Watch this before you pick up that fallen grape.
It’s inevitable: Everyone drops food at some point (more often than we’d like to admit). We’d like to say it’s fine as long as you pick it up ASAP (five-second rule!), but scientists say, “Nope.”
One 2016 study actually set out to see if this five-second rule had any validity to it. The researchers meticulously recorded the amount of bacteria present on a variety of foods (including watermelon, bread, and even gummy worms) after letting them sit on such surfaces as tile, carpet, wood, and stainless steel.
Sure, the foods picked up more bacteria the longer they rested on the floor, so the five-second rule may prevent giving your food fewer germs. But the researchers specifically note that some transfer of bacteria happens “instantaneously,” or under one second.
Does following the five-second rule really matter? Another study from 2007 specifically tested the presence of Salmonella typhimurium on food that had been dropped on wood, tile, and carpet. This pathogen was found to survive for up to four weeks on the floor and still be able to transfer to food. In other words, even if you think your floor is more-or-less clean, those cherry tomatoes that scattered across the kitchen floor could be a ticket to a foodborne illness. (If it helps, here’s a trick to slicing tomatoes so they won’t spill in the first place!)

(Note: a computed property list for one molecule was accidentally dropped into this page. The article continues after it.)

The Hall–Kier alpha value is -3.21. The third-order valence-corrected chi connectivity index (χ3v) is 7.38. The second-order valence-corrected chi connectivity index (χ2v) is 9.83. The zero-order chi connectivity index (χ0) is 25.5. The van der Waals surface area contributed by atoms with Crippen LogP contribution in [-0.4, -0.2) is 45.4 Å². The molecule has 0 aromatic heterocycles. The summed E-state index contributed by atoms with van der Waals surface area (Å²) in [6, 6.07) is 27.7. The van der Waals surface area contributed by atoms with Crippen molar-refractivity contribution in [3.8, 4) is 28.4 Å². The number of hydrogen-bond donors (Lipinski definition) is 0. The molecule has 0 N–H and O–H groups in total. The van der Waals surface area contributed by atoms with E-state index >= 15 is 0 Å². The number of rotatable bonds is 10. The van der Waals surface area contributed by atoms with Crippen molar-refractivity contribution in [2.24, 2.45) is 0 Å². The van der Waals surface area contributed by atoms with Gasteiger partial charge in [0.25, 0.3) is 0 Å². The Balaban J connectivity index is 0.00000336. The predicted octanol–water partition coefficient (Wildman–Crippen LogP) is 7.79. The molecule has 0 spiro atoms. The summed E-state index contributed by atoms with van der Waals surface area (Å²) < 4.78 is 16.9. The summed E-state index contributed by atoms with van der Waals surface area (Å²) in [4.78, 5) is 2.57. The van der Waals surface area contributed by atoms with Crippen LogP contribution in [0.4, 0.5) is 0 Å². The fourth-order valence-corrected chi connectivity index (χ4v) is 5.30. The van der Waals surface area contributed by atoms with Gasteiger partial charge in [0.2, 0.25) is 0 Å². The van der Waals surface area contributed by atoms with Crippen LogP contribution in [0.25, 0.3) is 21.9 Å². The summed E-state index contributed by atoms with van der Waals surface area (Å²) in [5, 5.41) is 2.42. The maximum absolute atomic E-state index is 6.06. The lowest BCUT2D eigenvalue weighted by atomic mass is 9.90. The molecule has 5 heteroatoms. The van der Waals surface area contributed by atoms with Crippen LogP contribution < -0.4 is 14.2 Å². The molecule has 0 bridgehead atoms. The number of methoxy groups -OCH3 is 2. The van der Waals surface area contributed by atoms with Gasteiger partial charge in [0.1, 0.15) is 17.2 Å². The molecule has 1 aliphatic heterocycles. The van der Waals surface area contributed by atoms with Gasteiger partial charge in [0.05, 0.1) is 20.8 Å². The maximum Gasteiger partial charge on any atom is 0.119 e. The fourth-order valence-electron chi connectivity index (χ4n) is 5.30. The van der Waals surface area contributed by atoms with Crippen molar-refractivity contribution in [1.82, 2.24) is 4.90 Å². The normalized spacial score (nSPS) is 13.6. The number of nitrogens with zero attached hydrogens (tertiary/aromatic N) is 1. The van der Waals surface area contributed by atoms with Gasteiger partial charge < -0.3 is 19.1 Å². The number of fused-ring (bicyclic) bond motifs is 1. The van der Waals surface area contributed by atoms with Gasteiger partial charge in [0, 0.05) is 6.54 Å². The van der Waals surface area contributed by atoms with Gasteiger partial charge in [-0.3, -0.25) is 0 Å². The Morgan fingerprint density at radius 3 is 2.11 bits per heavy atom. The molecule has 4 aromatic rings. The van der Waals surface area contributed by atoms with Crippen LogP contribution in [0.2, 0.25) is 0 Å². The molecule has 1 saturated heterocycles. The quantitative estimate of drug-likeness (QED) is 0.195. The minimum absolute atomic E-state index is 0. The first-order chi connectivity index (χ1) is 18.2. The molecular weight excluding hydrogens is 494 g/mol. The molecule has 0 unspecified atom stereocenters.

However, the five-second rule does not simply apply to the floor. It’s not uncommon to rest your apple on your office desk or set some bread directly on the kitchen counter if you’re going to take your PB&J out the door with you. Sterile surfaces like dishes are always the safest bet, unless you know the surface is, in fact, clean enough to eat from.
Dawson P, Han I, Cox M, Black C, Simmons L. Residence time and food contact time effects on transfer of Salmonella Typhimurium from tile, wood and carpet: testing the five-second rule. J Appl Microbiol 2007;102(4):945-53.
Miranda RC, Schaffner DW. Longer contact times increase cross-contamination of Enterobacter aerogenes from surfaces to food. Appl Environ Microbiol 2016;82:6490-6.